A personal dream came true today as I watched Zijada, a Bosniak cook at the mountain chalet Ruralna Kuca, make and roll out the paper-thin dough that makes a Bosnian pita, or pie, so very special.
The dough isn’t like any sort of French pastry. There is no fat in it, except the sunflower oil that is rubbed on top of it after it’s made, to keep it smooth while it sits. It is simply flour and water. The French do make a flour and water “paste,” which they use to seal a ceramic terrine, to keep any air from escaping when baking a pate, but that is the only thing similar in French cuisine.
Zijada began with small ball of this dough. By the time she finished rolling it out, a very physical process, it was a large gossamer veil that covered a good part of her work surface.
She cut the dough into three long strips, drizzled each with some sunflower oil, then evenly divided the filling – made with cheese, cream, an egg, and spinach, all produced on the farm – among the strips. Faster than the eye could see, she’d rolled each strip into a fat snake, and coiled them in an oiled baking pan.
Meanwhile her brother had lit a fire in the woodstove outside the kitchen, and when it was hot enough, she slid the pie inside.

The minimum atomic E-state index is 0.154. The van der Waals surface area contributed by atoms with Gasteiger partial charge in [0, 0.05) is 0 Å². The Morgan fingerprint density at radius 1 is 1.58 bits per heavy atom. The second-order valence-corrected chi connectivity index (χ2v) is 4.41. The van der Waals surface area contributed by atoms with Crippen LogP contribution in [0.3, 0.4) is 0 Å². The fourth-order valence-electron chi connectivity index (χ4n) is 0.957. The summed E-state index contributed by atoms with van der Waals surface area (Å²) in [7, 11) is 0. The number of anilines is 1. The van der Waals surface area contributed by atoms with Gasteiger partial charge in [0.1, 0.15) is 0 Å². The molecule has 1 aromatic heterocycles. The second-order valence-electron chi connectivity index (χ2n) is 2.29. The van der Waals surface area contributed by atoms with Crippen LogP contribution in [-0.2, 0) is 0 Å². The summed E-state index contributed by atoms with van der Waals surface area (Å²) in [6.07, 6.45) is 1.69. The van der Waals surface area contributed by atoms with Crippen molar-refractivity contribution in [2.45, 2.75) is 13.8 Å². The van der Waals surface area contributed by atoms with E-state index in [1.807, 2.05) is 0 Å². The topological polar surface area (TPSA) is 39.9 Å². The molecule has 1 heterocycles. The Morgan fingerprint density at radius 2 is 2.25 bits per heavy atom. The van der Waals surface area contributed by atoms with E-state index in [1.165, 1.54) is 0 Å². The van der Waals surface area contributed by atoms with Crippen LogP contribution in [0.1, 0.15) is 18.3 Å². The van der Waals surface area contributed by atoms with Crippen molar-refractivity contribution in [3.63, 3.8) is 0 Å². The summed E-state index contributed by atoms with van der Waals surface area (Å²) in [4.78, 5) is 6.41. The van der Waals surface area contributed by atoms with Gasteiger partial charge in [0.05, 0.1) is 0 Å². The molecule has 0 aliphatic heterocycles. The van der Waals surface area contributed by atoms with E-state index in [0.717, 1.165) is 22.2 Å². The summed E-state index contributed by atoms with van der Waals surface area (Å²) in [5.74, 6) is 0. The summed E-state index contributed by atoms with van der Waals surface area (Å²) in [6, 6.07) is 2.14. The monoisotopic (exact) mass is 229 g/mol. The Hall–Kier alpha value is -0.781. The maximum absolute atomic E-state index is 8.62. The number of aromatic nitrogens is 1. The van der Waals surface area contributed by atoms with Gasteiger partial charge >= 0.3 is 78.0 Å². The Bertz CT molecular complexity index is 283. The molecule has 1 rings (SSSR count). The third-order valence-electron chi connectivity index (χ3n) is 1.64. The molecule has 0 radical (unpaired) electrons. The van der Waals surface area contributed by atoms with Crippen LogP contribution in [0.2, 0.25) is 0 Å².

While we waited ten minutes for the pie to bake, Zijada boiled water with a nugget of butter, and whipped up a batch of ustipci, a puffy yeast dough – Zijada makes hers with a mix of white and buckwheat flour – that is fried in oil to a golden puff.
When the pie was almost baked, she pulled it from the oven and poured the boiling water and butter over it, then put it back to bake for five more minutes, giving her time to finish the ustipci.
By the time the pie was finished, so were the ustipci and this, with a plate of salted tomatoes and glasses of elderflower cordial, was our traditional Bosnian mountain lunch.